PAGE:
“Entrepreneurship starts with putting yourself out there. Get out of your seat, get out there and swing the bat.”
President, Kem Krest Corporation
Amish Shah sees everything through the lens of entrepreneurism … even his grade-school history lessons.
“I remember when I was 7 or 8, learning about Havilah Beardsley and the first land contract for Elkhart,” he says. “That was the deal that began to drive entrepreneurship here. This became a land of trade and economic opportunity.”
For Shah, president of Elkhart’s Kem Krest Corporation, that perspective comes naturally. He grew up in an entrepreneurial family, and showed his own entrepreneurial flair early in life.
The story starts in the 1960s, when Shah’s father, a recent immigrant from India and a graduate of Fort Wayne’s Indiana Institute of Technology, was working in New York. He met a man who suggested they go into business together in the man’s hometown. So Shah’s dad soon found himself back in Indiana, opening an Elkhart aerosol and liquid packaging company that would grow into an enterprise earning more than $350 million in annual sales.
While he was building a company, Shah’s dad was also nurturing a young entrepreneur. Amish was a quick study. His first foray into profit generating came at the age of 7 or 8, when he would pick up apples off of the ground at an orchard near his house and sell them for 25¢ a bushel. A little while later, the discovery of a stash of old greeting cards sent him door-to-door in his neighborhood, selling them for $1 apiece.
A summer spent a short distance from a high school tennis camp launched his first business with employees, as he marshalled a sales force to set up lemonade stands on various corners near the camp. That venture earned him enough money to buy a bicycle he had been coveting. When he went off to boarding school, he joined forces with another opportunist to meet a need among their fellow students: The school required each student to wear a suit and tie every day, but most of the young men didn’t know how to do laundry. So Shah and his buddy launched a laundry service.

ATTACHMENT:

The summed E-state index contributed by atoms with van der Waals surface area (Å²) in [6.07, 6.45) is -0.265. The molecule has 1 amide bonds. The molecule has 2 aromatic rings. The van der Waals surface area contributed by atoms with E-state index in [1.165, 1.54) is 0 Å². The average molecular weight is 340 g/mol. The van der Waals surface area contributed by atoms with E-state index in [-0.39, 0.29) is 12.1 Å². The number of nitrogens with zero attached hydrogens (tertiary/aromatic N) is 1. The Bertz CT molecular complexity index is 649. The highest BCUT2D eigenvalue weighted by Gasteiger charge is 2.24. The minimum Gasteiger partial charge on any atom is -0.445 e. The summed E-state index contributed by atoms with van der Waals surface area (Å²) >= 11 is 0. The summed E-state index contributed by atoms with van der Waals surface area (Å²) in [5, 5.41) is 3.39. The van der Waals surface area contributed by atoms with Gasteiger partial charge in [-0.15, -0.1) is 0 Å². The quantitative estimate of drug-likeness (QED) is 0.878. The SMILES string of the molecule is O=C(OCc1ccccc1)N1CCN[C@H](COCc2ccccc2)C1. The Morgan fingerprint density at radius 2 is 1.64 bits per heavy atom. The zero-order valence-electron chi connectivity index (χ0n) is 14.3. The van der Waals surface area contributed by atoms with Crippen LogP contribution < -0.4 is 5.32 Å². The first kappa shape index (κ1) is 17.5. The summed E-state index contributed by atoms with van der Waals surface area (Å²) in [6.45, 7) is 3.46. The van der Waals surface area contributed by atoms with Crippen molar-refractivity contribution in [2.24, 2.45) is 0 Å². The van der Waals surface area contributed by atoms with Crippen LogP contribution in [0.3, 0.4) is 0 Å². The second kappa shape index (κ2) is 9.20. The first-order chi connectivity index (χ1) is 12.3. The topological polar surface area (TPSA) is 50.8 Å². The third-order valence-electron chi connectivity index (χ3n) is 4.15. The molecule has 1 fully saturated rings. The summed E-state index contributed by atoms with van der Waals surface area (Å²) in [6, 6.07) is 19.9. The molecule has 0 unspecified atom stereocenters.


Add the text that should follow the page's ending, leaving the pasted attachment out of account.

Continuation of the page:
In that venture, Shah says he learned one of his best lessons: “Entrepreneurship starts with putting yourself out there. Get out of your seat, get out there and swing the bat.”
Shah went off to college and returned to Elkhart in 1996 with a finance degree from Indiana University. He thought it would be a short stop on the way to bigger and better things. After all, he already had been offered a job with Arthur Anderson in Chicago, but his dad convinced him to work in the family business for a while.
Now, almost two decades later, Amish seems to have settled in. After Kem Krest was bought by another firm in 2005, he stayed on as president and helped build it into a $100 million company … before buying it back with a partner, David Weaver, in 2009.
While he continues to lead and build Kem Krest – a supply chain service provider for the automotive, agriculture and defense industries – Shah also has branched out in new directions. Most notably, perhaps, he collaborated with school buddy Greg Gorman to found ESGI, a company that provides technology-based assessments for grade-school teachers from California to South Korea.
Meanwhile, it should come as no surprise that he has become an advocate for budding entrepreneurs, leading the charge on Lemonade Day in Elkhart and supporting the Young Entrepreneur Program. It only makes sense for a guy who got his start selling apples off of the ground and lemonade on the corner.
Elkhart County, IN Entrepreneurs